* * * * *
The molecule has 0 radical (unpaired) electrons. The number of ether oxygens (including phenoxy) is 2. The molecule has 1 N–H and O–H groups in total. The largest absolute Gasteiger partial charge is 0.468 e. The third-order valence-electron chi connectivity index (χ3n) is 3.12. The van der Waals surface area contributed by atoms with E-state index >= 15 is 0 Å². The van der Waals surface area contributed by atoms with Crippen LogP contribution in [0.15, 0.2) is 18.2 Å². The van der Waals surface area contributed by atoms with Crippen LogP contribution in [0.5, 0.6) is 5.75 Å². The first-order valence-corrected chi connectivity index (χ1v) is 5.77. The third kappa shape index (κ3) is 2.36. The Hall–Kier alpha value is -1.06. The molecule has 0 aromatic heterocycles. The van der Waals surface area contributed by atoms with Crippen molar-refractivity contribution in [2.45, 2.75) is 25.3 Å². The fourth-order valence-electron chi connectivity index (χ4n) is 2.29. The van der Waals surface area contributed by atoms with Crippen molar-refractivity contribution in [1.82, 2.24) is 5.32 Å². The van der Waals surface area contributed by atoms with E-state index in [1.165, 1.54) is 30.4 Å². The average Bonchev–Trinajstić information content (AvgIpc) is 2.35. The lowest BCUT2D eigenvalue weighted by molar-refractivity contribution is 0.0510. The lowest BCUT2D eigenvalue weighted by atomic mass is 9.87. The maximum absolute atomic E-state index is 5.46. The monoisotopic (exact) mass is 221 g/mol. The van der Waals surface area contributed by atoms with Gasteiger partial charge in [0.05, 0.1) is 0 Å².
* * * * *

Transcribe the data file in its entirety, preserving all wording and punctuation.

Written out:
The molecule has 0 radical (unpaired) electrons. The number of ether oxygens (including phenoxy) is 2. The molecule has 1 N–H and O–H groups in total. The largest absolute Gasteiger partial charge is 0.468 e. The third-order valence-electron chi connectivity index (χ3n) is 3.12. The van der Waals surface area contributed by atoms with E-state index >= 15 is 0 Å². The van der Waals surface area contributed by atoms with Crippen LogP contribution in [0.15, 0.2) is 18.2 Å². The van der Waals surface area contributed by atoms with Crippen LogP contribution in [0.5, 0.6) is 5.75 Å². The first-order valence-corrected chi connectivity index (χ1v) is 5.77. The third kappa shape index (κ3) is 2.36. The Hall–Kier alpha value is -1.06. The molecule has 0 aromatic heterocycles. The van der Waals surface area contributed by atoms with Crippen molar-refractivity contribution in [2.45, 2.75) is 25.3 Å². The fourth-order valence-electron chi connectivity index (χ4n) is 2.29. The van der Waals surface area contributed by atoms with Crippen molar-refractivity contribution in [1.82, 2.24) is 5.32 Å². The van der Waals surface area contributed by atoms with E-state index in [1.165, 1.54) is 30.4 Å². The average Bonchev–Trinajstić information content (AvgIpc) is 2.35. The lowest BCUT2D eigenvalue weighted by molar-refractivity contribution is 0.0510. The lowest BCUT2D eigenvalue weighted by atomic mass is 9.87. The maximum absolute atomic E-state index is 5.46. The monoisotopic (exact) mass is 221 g/mol. The van der Waals surface area contributed by atoms with Gasteiger partial charge in [0.05, 0.1) is 0 Å².